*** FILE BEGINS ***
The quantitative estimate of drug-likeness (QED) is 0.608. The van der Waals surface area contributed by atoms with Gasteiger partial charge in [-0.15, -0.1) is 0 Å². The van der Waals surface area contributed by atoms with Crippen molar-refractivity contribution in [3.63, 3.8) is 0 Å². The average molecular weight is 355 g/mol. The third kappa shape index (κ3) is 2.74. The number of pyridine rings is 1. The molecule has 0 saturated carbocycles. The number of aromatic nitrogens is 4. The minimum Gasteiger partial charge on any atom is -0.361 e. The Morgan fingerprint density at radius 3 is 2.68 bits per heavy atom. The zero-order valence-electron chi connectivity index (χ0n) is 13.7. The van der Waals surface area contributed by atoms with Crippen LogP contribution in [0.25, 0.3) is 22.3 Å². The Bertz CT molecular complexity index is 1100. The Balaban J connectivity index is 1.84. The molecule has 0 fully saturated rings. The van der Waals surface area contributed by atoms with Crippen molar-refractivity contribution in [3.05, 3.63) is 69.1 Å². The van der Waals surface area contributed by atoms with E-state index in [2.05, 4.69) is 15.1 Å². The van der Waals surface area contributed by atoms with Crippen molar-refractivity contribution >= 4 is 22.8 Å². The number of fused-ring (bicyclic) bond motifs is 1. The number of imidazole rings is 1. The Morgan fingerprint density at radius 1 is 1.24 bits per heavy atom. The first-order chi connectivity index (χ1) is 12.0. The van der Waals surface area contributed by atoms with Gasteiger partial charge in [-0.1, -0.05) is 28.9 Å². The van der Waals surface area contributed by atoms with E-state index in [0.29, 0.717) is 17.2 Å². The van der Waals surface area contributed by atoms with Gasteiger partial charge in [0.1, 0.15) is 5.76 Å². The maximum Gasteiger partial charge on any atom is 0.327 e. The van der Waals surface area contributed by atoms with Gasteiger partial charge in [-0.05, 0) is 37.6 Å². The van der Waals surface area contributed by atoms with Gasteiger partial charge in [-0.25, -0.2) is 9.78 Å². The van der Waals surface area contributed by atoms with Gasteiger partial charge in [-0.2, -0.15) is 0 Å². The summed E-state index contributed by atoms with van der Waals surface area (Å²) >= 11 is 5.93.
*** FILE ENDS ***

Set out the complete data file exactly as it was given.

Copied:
The quantitative estimate of drug-likeness (QED) is 0.608. The van der Waals surface area contributed by atoms with Gasteiger partial charge in [-0.15, -0.1) is 0 Å². The van der Waals surface area contributed by atoms with Crippen molar-refractivity contribution in [3.63, 3.8) is 0 Å². The average molecular weight is 355 g/mol. The third kappa shape index (κ3) is 2.74. The number of pyridine rings is 1. The molecule has 0 saturated carbocycles. The number of aromatic nitrogens is 4. The minimum Gasteiger partial charge on any atom is -0.361 e. The Morgan fingerprint density at radius 3 is 2.68 bits per heavy atom. The zero-order valence-electron chi connectivity index (χ0n) is 13.7. The van der Waals surface area contributed by atoms with Crippen LogP contribution in [0.25, 0.3) is 22.3 Å². The Bertz CT molecular complexity index is 1100. The Balaban J connectivity index is 1.84. The molecule has 0 fully saturated rings. The van der Waals surface area contributed by atoms with Crippen molar-refractivity contribution in [3.05, 3.63) is 69.1 Å². The van der Waals surface area contributed by atoms with E-state index in [2.05, 4.69) is 15.1 Å². The van der Waals surface area contributed by atoms with Crippen molar-refractivity contribution >= 4 is 22.8 Å². The number of fused-ring (bicyclic) bond motifs is 1. The number of imidazole rings is 1. The Morgan fingerprint density at radius 1 is 1.24 bits per heavy atom. The first-order chi connectivity index (χ1) is 12.0. The van der Waals surface area contributed by atoms with Gasteiger partial charge in [-0.1, -0.05) is 28.9 Å². The van der Waals surface area contributed by atoms with E-state index in [0.29, 0.717) is 17.2 Å². The van der Waals surface area contributed by atoms with Gasteiger partial charge in [0.1, 0.15) is 5.76 Å². The maximum Gasteiger partial charge on any atom is 0.327 e. The van der Waals surface area contributed by atoms with Gasteiger partial charge in [-0.05, 0) is 37.6 Å². The van der Waals surface area contributed by atoms with Gasteiger partial charge in [-0.25, -0.2) is 9.78 Å². The van der Waals surface area contributed by atoms with Gasteiger partial charge in [-0.2, -0.15) is 0 Å². The summed E-state index contributed by atoms with van der Waals surface area (Å²) >= 11 is 5.93.